Monday, April 6, 2009



The fact that Jesse Ed Davis was an American Indian (Kiowa) was a big deal to me because I'd grown up in part, in Arizona, and was forced to work for my Mormon step father on the San Carlos Indian Reservation, north of Phoenix, when I was 15 years old. I never forgot the absolute disgust I had for my step father and his associates and the way they treated the Apache, Navajo, Zuni and Hopi Indians. I'd worked in the hay fields around Phoenix in the late 50's for him, loading hay trucks with Apache, mexican, and poor white laborers. I did this work under the threat of being made a ward of the court of the State of Arizona by Francis Farr, he was my mother's third husband. I recall telling Jesse that I believed the United States had committed serious crimes against American Indians and that I was ashamed at having been forced to work for people who helped do that.

Similarly, Jesse's disgust with the White Man's Religion (Chistianity) and the way it was used to systematically destroy American Indian lives, culture and language, throughout American History, was the connection of power we shared in common while recording "Jesus Was An Outlaw Too" and "Junkie Jesus." The fact that I'd taken the sanctity of this subject and turned it inside out and made it into music and lyrics was a serious and important concept for both of us while constructing the recordings. It was more than just making a record, it was a statement of deep and righteous anger and sentiment directed at the untouchable subject and the subject's benefactors at large. He as well as I, took pride in the creation of what some deem a sacrilege, but in our way of thinking was a contrary statement of strength aimed at hypocrisy, bigotry and genocide by the status quo, over a couple of hundred years.

In the original session there were three songs recorded. The third song, which I don't have a useable version of, was in the same vein as the other two songs but was not nearly as well constructed. Hopefully in time I will obtain a decent version and make it available along side the other two. I would also hope that I can learn the identities of the bass player and drummer who played on the session. What I have written here is my version of what transpired in 1971 between Jesse Ed Davis and myself. I am not seeking agreement or approval from any one regarding my own experience here or my recollection of it some 38 years later.

When Randy Newman came in to do the piano overdub on "Jesus Was An Outlaw Too" he started laughing when he heard my vocal track and the lyrics. He was sitting at the piano on a bench with ear phones on and looked up at me as I approached him asking, "Did you write this?" "Yeah." I said, not knowing whether he approved or disapproved. "This is great," he said, "great stuff." I was relieved and gratified at the same time because Newman was a hell of a writer and his approval meant a lot to me at the time and still does. You don't have to agree with what I wrote to be able to acknowledge that it was well written and original, so I never knew one way or the other whether Randy approved or not of the subject matter, but he did acknowledge his approval of my work in general. On his way out Newman said, "If you got anymore stuff like that you want me to play on let me know, that was fun."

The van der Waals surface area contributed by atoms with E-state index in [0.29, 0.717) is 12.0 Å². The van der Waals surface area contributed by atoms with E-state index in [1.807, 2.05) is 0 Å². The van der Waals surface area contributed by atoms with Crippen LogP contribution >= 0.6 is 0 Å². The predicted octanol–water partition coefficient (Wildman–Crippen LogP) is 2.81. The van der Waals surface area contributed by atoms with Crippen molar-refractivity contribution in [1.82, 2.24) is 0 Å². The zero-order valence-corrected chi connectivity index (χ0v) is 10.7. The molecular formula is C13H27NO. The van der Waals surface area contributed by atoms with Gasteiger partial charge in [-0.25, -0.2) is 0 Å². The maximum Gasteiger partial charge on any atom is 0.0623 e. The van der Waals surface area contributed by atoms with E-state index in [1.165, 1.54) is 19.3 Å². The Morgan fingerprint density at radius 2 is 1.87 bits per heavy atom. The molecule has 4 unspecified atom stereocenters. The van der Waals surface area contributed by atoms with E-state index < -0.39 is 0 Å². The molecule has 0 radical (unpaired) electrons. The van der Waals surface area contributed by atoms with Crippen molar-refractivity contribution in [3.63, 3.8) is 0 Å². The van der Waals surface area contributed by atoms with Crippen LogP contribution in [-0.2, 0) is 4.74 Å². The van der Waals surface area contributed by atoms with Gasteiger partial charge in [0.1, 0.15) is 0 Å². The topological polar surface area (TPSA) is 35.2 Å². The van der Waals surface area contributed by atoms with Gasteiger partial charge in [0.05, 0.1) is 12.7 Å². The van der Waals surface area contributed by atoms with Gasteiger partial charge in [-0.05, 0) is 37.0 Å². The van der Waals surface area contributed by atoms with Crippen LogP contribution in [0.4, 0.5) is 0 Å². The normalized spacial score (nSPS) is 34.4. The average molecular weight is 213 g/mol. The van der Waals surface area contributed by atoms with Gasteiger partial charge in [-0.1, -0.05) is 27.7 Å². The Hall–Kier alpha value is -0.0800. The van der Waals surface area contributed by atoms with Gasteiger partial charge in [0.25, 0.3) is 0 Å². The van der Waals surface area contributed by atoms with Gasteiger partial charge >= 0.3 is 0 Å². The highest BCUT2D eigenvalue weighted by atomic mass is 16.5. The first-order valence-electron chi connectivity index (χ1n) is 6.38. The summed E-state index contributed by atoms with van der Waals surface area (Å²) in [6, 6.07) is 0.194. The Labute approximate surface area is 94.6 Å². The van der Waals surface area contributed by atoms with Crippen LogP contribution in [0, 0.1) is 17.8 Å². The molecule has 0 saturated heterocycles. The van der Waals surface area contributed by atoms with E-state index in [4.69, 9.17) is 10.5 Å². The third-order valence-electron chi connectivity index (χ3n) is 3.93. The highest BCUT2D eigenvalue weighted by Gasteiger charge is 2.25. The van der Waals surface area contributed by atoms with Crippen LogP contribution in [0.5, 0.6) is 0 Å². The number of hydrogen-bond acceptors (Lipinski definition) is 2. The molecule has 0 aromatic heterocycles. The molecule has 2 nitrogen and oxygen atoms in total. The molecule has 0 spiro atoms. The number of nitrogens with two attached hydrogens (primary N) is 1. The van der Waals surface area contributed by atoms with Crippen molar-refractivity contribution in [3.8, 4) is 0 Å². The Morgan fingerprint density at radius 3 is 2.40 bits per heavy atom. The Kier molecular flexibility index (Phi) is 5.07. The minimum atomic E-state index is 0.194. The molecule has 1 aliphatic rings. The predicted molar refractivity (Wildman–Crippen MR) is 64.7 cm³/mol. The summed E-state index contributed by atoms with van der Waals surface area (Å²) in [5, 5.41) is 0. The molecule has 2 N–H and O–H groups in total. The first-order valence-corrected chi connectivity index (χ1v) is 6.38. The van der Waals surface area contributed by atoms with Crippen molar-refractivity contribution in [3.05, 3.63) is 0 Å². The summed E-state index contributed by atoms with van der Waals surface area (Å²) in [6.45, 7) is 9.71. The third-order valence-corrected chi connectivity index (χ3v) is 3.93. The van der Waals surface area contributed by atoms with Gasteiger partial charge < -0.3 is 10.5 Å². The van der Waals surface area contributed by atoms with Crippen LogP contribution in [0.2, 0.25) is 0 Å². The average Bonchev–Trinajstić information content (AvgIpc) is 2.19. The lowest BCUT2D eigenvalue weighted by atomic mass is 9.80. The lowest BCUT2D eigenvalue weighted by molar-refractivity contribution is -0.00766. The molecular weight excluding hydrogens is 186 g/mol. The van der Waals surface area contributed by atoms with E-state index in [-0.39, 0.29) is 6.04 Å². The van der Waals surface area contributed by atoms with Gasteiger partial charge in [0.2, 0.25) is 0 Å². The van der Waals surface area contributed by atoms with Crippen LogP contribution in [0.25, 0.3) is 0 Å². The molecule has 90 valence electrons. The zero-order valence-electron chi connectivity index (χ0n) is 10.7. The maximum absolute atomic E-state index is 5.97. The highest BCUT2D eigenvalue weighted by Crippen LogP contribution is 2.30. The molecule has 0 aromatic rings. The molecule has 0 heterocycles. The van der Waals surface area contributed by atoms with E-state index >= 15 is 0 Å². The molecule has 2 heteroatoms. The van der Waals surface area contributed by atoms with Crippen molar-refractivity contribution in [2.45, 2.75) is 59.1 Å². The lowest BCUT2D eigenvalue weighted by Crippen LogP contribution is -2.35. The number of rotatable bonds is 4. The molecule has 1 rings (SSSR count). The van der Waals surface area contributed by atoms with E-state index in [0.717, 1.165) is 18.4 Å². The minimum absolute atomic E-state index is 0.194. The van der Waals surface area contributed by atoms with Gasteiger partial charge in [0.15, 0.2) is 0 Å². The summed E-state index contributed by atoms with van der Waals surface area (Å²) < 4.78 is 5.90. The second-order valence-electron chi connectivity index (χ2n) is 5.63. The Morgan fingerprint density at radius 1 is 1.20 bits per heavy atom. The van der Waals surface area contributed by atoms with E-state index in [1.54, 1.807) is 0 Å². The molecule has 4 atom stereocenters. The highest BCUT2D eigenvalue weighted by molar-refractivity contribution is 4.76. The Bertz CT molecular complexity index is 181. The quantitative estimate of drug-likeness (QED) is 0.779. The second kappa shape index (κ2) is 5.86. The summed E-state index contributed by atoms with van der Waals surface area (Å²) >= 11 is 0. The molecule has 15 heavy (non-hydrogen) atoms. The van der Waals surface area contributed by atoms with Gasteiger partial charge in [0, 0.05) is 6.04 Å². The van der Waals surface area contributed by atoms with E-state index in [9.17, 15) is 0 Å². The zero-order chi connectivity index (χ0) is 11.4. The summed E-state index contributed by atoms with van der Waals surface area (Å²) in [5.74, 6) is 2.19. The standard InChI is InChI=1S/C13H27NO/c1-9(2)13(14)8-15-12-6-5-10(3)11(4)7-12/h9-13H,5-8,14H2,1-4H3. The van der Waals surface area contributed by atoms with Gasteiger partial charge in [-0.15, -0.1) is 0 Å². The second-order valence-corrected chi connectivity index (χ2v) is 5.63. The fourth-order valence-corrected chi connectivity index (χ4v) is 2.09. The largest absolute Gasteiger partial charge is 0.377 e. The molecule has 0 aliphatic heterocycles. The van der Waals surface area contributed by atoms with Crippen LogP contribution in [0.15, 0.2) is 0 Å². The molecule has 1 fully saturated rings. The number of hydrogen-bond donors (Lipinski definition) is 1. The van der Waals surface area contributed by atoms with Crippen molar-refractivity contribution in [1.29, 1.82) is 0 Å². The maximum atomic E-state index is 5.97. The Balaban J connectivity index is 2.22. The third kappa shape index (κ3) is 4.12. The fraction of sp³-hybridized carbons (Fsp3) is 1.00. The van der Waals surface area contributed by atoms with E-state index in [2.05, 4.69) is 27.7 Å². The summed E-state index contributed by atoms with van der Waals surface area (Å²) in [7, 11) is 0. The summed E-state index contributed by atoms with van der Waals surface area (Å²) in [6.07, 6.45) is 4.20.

When I first heard about Jesse, I was told his name was Jesse Edwin Davis so that's how I greeted him, which he immediately corrected. "Ed," he said, "Ed Davis." I got that this was important to him right off, so it became a running gag that afternoon in the studio to occasionally refer to him as "EDWIN", which he hated but tolerated from me those short few hours in 1971.

The guitar over dubs and guitar work in general by Ed Davis on these recordings is, in my opinion, some of his finest work. Until I popped up with them after 25 years or so, only a hand full of people even knew about these songs and Jesse's work with me on them. They can be vaguely heard in the movie, "Clay Pigeon" (1971), as background music in a couple of club dance scenes, but otherwise went completely unnoticed for 36 years, when I put them up on my myspace site.


  1. Bobby, this song is great. I don't know what's better, your lyrics, the vocal, the guitars, or the groove, one of those karmic moments when it all "clicks". After twenty-five years of obsessive collecting of sixties and seventies music, I never would have thought I could find such a diamond in the rough. Good luck with life and writing.